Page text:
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Immigration & wagesImmigration: Small impact on wages, employment of native-born U.S. workers

Published 6 October 2016

A new report on the impact of immigration over the past twenty years on the U.S. labor market and wages of native-born workers, found that the impact of immigration on the wages of native-born workers overall is very small. To the extent that negative impacts occur, they are most likely to be found for prior immigrants or native-born workers who have not completed high school — who are often the closest substitutes for immigrant workers with low skills. There is little evidence that immigration significantly affects the overall employment levels of native-born workers. Some evidence on inflow of skilled immigrants suggests that there may be positive wage effects for some subgroups of native-born workers, and other benefits to the economy more broadly. Immigration has an overall positive impact on long-run economic growth in the United States.

A new report from the National Academies of Sciences, Engineering, and Medicine provides a comprehensive assessment of economic and demographic trends of U.S. immigration over the past twenty years, its impact on the labor market and wages of native-born workers, and its fiscal impact at the national, state, and local levels.

NAS says that among the report’s key findings and conclusions:

  • When measured over a period of ten years or more, the impact of immigration on the wages of native-born workers overall is very small. To the extent that negative impacts occur, they are most likely to be found for prior immigrants or native-born workers who have not completed high school — who are often the closest substitutes for immigrant workers with low skills.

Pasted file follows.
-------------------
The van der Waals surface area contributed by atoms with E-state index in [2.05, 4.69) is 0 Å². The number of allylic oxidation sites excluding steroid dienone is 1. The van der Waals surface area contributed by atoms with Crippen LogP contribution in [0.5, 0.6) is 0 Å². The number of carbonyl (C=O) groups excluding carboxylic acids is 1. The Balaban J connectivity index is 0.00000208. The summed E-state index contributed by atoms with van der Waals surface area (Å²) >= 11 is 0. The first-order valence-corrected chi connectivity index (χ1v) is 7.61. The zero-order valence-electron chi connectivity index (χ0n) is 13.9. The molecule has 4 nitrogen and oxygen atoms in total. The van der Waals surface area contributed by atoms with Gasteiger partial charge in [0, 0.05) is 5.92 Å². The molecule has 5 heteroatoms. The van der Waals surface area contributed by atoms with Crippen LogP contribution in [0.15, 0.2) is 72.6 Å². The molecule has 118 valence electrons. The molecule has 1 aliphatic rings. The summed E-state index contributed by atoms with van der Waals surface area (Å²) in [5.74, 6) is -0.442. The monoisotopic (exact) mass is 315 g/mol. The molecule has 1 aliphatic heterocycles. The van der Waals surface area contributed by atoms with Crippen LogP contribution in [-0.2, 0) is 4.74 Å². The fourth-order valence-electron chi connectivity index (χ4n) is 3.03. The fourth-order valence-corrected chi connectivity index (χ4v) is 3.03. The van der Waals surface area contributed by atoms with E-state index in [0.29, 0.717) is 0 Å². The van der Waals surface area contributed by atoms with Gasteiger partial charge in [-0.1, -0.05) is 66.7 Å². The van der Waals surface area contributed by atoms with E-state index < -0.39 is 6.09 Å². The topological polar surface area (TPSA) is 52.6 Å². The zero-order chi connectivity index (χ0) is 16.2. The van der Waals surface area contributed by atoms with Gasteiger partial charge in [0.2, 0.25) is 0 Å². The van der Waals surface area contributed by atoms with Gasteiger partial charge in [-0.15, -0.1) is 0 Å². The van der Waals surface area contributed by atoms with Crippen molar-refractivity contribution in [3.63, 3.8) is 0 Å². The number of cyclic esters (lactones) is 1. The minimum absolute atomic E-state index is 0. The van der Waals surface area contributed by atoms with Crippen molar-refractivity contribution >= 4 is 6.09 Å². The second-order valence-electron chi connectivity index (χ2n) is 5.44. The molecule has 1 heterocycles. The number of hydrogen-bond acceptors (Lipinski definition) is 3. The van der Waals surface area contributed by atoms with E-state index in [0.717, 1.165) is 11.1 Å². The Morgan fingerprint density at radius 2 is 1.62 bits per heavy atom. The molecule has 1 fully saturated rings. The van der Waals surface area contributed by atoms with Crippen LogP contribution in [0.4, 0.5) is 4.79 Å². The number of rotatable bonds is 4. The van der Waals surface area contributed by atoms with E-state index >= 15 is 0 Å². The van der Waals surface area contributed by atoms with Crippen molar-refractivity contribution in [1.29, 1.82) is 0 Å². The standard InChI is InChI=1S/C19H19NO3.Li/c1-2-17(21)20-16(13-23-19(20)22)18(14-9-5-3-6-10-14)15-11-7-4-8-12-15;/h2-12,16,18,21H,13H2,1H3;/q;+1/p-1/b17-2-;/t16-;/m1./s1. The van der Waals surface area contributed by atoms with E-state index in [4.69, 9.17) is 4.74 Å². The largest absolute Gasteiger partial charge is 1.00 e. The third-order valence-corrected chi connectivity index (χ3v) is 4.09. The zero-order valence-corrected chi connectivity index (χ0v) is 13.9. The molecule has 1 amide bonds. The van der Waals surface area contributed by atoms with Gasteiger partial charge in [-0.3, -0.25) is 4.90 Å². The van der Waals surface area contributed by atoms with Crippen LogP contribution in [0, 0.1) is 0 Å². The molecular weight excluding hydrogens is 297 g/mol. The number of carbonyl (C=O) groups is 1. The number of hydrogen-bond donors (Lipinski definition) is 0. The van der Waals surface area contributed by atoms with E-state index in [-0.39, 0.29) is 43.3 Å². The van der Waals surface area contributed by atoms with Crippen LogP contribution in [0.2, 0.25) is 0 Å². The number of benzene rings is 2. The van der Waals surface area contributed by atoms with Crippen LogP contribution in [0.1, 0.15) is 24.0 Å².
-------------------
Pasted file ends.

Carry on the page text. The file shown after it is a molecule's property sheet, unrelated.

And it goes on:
• There is little evidence that immigration significantly affects the overall employment levels of native-born workers. As with wage impacts, there is some evidence that recent immigrants reduce the employment rate of prior immigrants. In addition, recent research finds that immigration reduces the number of hours worked by native teens (but not their employment levels).
  • Some evidence on inflow of skilled immigrants suggests that there may be positive wage effects for some subgroups of native-born workers, and other benefits to the economy more broadly.
  • Immigration has an overall positive impact on long-run economic growth in the United States.
  • In terms of fiscal impacts, first-generation immigrants are more costly to governments, mainly at the state and local levels, than are the native-born, in large part due to the costs of educating their children. However, as adults, the children of immigrants (the second generation) are among the strongest economic and fiscal contributors in the U.S. population, contributing more in taxes than either their parents or the rest of the native-born population.
  • Over the long term, the impacts of immigrants on government budgets are generally positive at the federal level but remain negative at the state and local level — but these generalizations are subject to a number of important assumptions. Immigration’s fiscal effects vary tremendously across states.